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Star Trek Planet Classification

lpetrich

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Star Trek has a planet-classification system that was likely inspired by the spectral-type system of stars: OBAFGKM. From several sources, one can piece it together. Planetary classification | Memory Alpha | FANDOM powered by Wikia, Ex Astris Scientia - Planet Classification,  Star Trek planet classification

  • A: Gothos
  • B: Mercury
  • C: Pluto
  • D: Small airless rocky planetoid: Earth's Moon
  • E, F, G: proto-Earth-sized
  • H: Earth-sized with an arid surface
  • I: Gas supergiant, larger than J
  • J: Gas giant: Jupiter, Saturn
  • K: Earth-sized, cold: Mars, Mudd
  • L: Earth-sized, marginally habitable: several
  • M: Earth-sized, habitable for humanity: Earth, numerous others
  • N: Earth-sized, hot: Venus
  • O: Covered with water
  • P: Covered with water-ice
  • Q: Very changeable due to an eccentric orbit or star variability
  • R: Rogue planet (one that orbits no star)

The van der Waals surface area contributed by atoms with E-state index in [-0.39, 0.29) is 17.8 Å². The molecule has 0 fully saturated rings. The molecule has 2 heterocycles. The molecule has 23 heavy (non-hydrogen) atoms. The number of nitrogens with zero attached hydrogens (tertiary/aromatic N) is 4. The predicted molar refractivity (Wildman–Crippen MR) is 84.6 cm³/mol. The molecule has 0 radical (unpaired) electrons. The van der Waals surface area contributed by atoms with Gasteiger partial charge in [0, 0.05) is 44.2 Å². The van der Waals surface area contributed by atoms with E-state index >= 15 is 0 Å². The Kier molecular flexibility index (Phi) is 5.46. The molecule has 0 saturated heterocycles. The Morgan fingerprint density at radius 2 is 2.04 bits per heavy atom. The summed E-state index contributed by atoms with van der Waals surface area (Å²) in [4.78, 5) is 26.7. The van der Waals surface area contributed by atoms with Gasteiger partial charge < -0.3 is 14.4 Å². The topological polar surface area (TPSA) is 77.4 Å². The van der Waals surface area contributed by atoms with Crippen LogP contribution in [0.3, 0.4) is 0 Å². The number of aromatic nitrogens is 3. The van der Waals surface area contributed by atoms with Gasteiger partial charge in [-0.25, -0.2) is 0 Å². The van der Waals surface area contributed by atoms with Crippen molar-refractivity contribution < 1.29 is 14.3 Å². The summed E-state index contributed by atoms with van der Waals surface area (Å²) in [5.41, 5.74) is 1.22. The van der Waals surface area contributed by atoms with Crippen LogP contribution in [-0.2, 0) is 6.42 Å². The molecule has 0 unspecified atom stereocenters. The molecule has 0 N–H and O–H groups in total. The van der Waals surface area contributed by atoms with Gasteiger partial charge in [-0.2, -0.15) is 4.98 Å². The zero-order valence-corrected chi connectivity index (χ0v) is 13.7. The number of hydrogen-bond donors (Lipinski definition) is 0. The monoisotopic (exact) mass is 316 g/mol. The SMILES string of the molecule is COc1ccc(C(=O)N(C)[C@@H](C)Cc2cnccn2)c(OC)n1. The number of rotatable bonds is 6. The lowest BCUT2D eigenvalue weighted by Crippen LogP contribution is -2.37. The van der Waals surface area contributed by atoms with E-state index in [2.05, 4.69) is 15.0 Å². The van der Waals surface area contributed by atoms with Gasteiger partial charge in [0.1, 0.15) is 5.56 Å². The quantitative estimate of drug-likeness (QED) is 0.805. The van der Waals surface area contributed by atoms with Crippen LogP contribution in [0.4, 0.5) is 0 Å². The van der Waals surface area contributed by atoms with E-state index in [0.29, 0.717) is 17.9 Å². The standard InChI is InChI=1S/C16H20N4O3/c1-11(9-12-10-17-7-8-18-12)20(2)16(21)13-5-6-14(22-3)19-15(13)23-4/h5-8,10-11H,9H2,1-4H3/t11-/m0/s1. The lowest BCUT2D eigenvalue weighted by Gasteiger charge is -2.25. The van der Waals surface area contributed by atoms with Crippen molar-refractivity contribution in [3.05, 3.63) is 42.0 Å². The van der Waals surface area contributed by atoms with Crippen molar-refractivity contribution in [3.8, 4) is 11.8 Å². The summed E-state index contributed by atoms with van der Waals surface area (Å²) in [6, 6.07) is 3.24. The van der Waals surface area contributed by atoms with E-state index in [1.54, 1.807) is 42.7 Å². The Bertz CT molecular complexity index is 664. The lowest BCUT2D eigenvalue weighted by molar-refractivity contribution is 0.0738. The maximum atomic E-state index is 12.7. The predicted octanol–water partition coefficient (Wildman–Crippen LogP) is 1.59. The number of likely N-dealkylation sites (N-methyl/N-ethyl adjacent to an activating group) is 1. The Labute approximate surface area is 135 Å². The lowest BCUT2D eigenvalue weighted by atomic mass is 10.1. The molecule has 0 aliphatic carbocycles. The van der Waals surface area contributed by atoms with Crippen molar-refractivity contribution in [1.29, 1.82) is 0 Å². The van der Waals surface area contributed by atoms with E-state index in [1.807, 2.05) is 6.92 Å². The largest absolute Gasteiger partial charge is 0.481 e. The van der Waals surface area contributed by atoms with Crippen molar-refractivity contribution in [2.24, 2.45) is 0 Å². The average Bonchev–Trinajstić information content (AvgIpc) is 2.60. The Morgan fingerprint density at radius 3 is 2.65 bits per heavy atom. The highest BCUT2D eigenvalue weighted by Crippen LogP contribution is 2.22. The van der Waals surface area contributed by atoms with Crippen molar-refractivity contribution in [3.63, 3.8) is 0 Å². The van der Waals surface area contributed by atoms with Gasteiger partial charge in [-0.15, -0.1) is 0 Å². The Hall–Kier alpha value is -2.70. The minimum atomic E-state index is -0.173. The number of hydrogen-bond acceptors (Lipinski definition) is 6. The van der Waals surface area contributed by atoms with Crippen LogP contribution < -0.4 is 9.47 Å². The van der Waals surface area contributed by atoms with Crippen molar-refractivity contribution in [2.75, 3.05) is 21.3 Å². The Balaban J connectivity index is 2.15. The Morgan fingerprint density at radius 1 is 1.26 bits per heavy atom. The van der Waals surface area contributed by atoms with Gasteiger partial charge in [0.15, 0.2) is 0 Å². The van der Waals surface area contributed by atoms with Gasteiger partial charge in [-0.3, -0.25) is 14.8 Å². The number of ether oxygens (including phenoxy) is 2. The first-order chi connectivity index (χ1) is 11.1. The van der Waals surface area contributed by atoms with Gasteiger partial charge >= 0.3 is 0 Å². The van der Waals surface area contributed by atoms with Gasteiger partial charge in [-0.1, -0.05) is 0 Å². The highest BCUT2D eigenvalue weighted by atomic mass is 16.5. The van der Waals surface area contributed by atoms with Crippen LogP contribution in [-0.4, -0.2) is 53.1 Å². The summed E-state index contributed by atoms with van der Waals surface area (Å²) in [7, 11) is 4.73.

• S: Gas ultragiant, larger than I
  • T: Gas ultragiant, larger than S
  • Y: a "demon" planet, one with very nasty surface conditions
  • X, Z: other "demon" planets
Before about 500 million years ago, the Earth itself was pretty much class L, because of its low atmospheric-oxygen levels (about 10% - 20% present-day in the mid-Proterozoic, and essentially 0% in the Archean and Hadean).

[0707.2895] Mass-Radius Relationships for Solid Exoplanets has some calculated-structure curves in its Figure 4. The largest sizes are reached for masses around 1000 Earth masses (3 Jupiter masses). H-He: 11 Earth radii, water: 5 Re, rock (MgSiO3): 3.5 Re, iron: 2.7 Re. Jupiter is about as as big as a planet can get without something puffing it up. So J is as big as it gets, and I, S, and T are not physically possible without some artificial puffing up. But if "size" refers to mass, then I, S, and T are possible, even if smaller in space dimensions than J. They could fade off into brown dwarf stars.

One of the sources is Mandel, Geoffrey (2002). Star Trek Star Charts: The Complete Atlas of Star Trek, and that is of doubtful canonicity.
 

Sarpedon

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Can we have a non-star trek reference for Class A? Isn't Ceres Class A?
 

Loren Pechtel

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Note that class M planets inherently have substantial native life. You can't have oxygen in the atmosphere otherwise.
 
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